Mayor Bill de Blasio, addressing a rally Wednesday of hundreds of union members and senior advocates, called on supporters of his affordable housing plan to lobby City Council members on its behalf.
“You need to make sure every City Council member knows this is about our families ... about our neighborhoods,” de Blasio told the crowd, which cheered him loudly.
Among the groups gathered on the City Hall steps were the AARP, which said aging New Yorkers could be guaranteed lower-rent apartments under the plan, and labor unions for hotel, health care and retail workers. The council must vote in the next two weeks on two of its key components — bills mandating the inclusion of affordable units in new developments and standardizing parking, facades and other design details.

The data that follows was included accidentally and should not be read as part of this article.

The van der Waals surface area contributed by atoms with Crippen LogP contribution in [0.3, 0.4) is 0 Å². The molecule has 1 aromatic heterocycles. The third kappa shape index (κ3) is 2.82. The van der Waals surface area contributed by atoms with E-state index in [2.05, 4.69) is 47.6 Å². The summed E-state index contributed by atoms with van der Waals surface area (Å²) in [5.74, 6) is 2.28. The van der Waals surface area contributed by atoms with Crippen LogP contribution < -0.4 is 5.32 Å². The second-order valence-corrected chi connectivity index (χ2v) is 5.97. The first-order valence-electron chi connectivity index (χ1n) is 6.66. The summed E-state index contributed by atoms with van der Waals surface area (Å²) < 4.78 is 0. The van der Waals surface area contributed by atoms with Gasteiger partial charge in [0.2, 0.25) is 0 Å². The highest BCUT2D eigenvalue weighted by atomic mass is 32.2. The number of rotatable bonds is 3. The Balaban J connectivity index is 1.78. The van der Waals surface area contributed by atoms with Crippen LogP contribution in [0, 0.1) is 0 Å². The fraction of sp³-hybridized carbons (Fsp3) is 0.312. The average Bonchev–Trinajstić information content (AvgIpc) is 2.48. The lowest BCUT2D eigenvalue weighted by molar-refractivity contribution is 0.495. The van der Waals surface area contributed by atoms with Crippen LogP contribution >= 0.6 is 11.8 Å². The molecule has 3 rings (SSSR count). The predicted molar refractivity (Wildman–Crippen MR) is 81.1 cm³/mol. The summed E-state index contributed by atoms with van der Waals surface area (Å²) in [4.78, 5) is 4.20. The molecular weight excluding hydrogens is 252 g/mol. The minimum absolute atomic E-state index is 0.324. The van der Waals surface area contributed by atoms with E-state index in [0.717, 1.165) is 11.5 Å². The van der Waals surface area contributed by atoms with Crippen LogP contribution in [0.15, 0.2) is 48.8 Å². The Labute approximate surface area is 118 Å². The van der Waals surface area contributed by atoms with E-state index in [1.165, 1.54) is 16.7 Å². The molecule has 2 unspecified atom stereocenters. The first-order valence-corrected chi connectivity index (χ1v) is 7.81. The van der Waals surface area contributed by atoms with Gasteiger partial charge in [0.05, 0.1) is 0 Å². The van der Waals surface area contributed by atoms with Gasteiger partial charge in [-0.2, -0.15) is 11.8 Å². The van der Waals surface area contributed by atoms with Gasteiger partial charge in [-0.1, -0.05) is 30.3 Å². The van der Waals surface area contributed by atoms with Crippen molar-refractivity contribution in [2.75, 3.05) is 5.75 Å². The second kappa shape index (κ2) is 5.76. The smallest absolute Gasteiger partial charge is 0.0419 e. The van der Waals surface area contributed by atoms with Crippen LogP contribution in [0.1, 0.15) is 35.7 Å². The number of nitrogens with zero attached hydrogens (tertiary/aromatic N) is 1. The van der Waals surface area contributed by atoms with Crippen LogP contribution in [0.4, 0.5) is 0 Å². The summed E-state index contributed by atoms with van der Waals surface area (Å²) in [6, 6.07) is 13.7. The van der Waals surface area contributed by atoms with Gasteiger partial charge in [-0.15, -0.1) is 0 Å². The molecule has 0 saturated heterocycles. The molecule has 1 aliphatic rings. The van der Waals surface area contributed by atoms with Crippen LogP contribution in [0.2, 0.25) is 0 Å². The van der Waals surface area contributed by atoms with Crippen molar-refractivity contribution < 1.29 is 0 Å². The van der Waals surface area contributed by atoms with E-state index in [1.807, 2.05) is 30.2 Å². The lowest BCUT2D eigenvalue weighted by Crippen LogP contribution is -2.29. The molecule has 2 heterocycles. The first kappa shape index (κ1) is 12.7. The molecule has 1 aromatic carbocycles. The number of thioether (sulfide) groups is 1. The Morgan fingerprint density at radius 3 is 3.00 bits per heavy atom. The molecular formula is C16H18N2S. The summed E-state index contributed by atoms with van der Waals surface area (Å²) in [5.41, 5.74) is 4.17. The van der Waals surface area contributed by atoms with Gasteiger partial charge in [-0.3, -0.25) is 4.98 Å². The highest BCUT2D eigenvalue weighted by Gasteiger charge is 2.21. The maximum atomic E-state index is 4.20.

Some council members have urged de Blasio to include more apartments for the lowest-income New Yorkers. Council Speaker Melissa Mark-Viverito characterized negotiations as “productive” and “ongoing.”
Asked if there was leeway from the mayor, she said, “there will be changes, ultimately.”
Real Affordability for All, a coalition pushing for lower rents and income qualifications as well as union construction requirements, postponed a protest that had been planned for Wednesday at City Hall, citing “productive movement in current negotiations.”
A person familiar with the matter said the city is considering more units for families who make less than 30 percent of the area median income. Most apartments in the current plan are for those from 51 percent to 80 percent of AMI, or about $39,000 to $62,000.
With Matthew Chayes